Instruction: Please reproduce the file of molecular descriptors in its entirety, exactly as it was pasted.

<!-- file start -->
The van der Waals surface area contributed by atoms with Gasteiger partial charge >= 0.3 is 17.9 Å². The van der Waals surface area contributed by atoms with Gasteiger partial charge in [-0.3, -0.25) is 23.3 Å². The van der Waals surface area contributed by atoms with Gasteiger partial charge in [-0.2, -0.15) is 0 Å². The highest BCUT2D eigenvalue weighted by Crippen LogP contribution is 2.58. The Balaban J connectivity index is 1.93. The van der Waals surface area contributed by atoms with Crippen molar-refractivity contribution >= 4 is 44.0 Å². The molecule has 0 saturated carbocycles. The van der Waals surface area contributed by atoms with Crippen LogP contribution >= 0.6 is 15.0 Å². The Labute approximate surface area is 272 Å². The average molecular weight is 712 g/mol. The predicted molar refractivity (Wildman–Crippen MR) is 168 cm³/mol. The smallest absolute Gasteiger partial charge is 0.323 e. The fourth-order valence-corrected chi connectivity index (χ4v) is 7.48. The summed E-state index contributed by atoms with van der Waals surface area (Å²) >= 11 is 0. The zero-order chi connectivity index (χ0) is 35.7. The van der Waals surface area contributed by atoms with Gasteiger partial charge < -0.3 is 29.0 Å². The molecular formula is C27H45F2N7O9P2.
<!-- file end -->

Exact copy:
The van der Waals surface area contributed by atoms with Gasteiger partial charge >= 0.3 is 17.9 Å². The van der Waals surface area contributed by atoms with Gasteiger partial charge in [-0.3, -0.25) is 23.3 Å². The van der Waals surface area contributed by atoms with Gasteiger partial charge in [-0.2, -0.15) is 0 Å². The highest BCUT2D eigenvalue weighted by Crippen LogP contribution is 2.58. The Balaban J connectivity index is 1.93. The van der Waals surface area contributed by atoms with Crippen molar-refractivity contribution >= 4 is 44.0 Å². The molecule has 0 saturated carbocycles. The van der Waals surface area contributed by atoms with Crippen LogP contribution >= 0.6 is 15.0 Å². The Labute approximate surface area is 272 Å². The average molecular weight is 712 g/mol. The predicted molar refractivity (Wildman–Crippen MR) is 168 cm³/mol. The smallest absolute Gasteiger partial charge is 0.323 e. The fourth-order valence-corrected chi connectivity index (χ4v) is 7.48. The summed E-state index contributed by atoms with van der Waals surface area (Å²) >= 11 is 0. The zero-order chi connectivity index (χ0) is 35.7. The van der Waals surface area contributed by atoms with Gasteiger partial charge < -0.3 is 29.0 Å². The molecular formula is C27H45F2N7O9P2.